Sam Howzit

The online dictionary defines 'superlatives' as: 'Of the highest quality or degree' or 'an exaggerated or hyperbolical expression of praise'. It's this second definition which seems to have become more and more relevant for today's society.

I like the Urban Dictionary’s top definition of 'awesome' which unerringly pinpoints the origin of the fashion: 'Something Americans use to describe everything.'

It is my belief that as Christians we need to stop and think about what we say and why we say it.

Are we in danger of being carried along with current catch-words and phrases? Some will wonder whether this really matters. I think it does. 

When did you last hear ‘amazing’, ‘awesome’, ‘absolutely’, ‘glorious’, ‘miraculous’? These words are now a hollow, flattering sound to my ears as they are repeated so endlessly that they have become in themselves almost meaningless.

By their everyday use for the ordinary and the mundane, these words lose the elevated definition they are intended for.

It came to a head last Christmas when the worship leader at the end of a nativity service heaped praise upon Sunday School teachers and children alike. They all, it seemed, had been 'amazing' (and it was a well-rehearsed and polished performance as far as it went). They repeated 'amazing' an amazing(!) number of times and cheer-led the congregation into applause.

It has become a symptom of our western cult of celebrity, the philosophy of ‘everyone a winner’ and no losers, to hear teachers referring to their classes as 'amazing', or even 'awesome' in praise for what has maybe been a good or very good performance, or about a surprising result in sport or other achievement. Even worse is when it is over-egging the ordinary or even the mundane. I have come to the conclusion that the exaggeration is an over-reaction to the past decades when praise was much more measured and meted out sparingly lest we became ‘big-headed’.

Today it seems we’ve developed the art of congratulation in the hope that a constant heaping of high praise on groups and individuals will lead to never-ending higher standards and self-worth. We all feel flattered by approval, and even more so from those who we look up to. But this is where the practice falls down so badly. Where are we to go but down if we have already received the ultimate in compliments? Besides which, if it is undeserved, the praise becomes meaningless and when it is finally recognised as flattery the disillusionment is likely to be all the greater.

Bob Gass, in his Word for Today, writes: '...praise, by its very nature, can be intoxicating...pat a man or woman on the back - and their head starts to swell... (it’s) like perfume; if you consume it, it’ll kill you!'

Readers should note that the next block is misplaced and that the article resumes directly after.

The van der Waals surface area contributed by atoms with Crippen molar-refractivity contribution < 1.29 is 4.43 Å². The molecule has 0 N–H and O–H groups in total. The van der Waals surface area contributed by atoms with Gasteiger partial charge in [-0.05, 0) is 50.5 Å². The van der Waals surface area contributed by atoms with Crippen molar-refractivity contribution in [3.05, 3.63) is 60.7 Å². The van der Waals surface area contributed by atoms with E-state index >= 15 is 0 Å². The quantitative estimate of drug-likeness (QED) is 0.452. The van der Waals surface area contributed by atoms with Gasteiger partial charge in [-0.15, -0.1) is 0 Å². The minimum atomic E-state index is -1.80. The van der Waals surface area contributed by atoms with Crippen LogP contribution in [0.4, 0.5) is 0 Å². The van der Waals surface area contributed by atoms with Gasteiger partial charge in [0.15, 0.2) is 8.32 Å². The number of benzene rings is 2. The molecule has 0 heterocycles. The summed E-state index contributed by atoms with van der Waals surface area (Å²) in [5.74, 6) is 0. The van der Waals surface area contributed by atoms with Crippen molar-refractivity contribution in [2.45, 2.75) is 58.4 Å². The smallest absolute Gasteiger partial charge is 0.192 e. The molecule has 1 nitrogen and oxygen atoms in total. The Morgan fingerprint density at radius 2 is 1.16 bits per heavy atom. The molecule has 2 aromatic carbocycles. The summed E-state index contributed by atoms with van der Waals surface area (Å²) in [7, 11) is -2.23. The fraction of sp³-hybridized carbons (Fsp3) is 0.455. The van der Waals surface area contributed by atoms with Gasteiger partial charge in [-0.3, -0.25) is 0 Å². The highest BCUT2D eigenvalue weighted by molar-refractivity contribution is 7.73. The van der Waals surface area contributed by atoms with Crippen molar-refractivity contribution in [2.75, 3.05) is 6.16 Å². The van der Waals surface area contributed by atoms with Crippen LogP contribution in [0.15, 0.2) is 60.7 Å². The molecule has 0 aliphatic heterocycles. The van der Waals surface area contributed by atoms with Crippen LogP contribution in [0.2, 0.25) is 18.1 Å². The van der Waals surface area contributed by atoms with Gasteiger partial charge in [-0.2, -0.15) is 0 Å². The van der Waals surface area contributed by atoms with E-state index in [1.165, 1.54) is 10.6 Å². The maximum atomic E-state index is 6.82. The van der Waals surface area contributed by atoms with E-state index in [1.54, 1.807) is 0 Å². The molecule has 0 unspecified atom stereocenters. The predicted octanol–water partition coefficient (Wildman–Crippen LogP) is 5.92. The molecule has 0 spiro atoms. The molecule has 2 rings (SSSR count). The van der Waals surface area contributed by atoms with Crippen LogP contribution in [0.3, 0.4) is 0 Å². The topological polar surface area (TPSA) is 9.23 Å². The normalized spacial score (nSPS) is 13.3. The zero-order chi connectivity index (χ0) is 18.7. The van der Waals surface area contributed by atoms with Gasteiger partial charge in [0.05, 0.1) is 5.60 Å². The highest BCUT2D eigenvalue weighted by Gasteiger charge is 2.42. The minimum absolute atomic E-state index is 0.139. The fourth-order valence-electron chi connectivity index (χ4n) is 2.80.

Where can we find the instruction on affirming words that are reasoned and reasonable and leave room for future aspiration, mercifully without hype? For me it is God’s word, the Bible.

My father instilled in me an appreciation of words from an early age. And my coming to salvation in the early 1960s only sharpened my thirst for the truth and a desire to know the precise meanings of words in scripture.

The Bible's own sparing use of superlatives is exemplified in the stories and parables.

In the parable of the talents, Jesus quotes the master praising the ones who did what was wise and right with 'well done, you good and faithful servant'. He did not say, as in the modern idiom 'Hey, you are amazing!' or to the one who did even better 'Wow, you are truly awesome' accompanied, as it might be today with whooping, shrieking and tumultuous applause!

There was no hype with Jesus. The words used are measured, but no less affirming for that, and leave room for setting and reaching new goals and attainments. Encouragement brings greater comfort than flattery. Even God’s word to Jesus at the transfiguration 'This is my beloved son in whom I am well-pleased' strikes a note absolutely appropriate for the circumstances.

The ultimate accolades are kept for the triumphant ascent into heaven and the promised triumphant and glorious return. God’s amazing, matchless promise to return for his redeemed people and to judge the world will be Absolutely, Truly Beyond Awesome!

Jude Meritus is the author of Magna Carta R.I.P?

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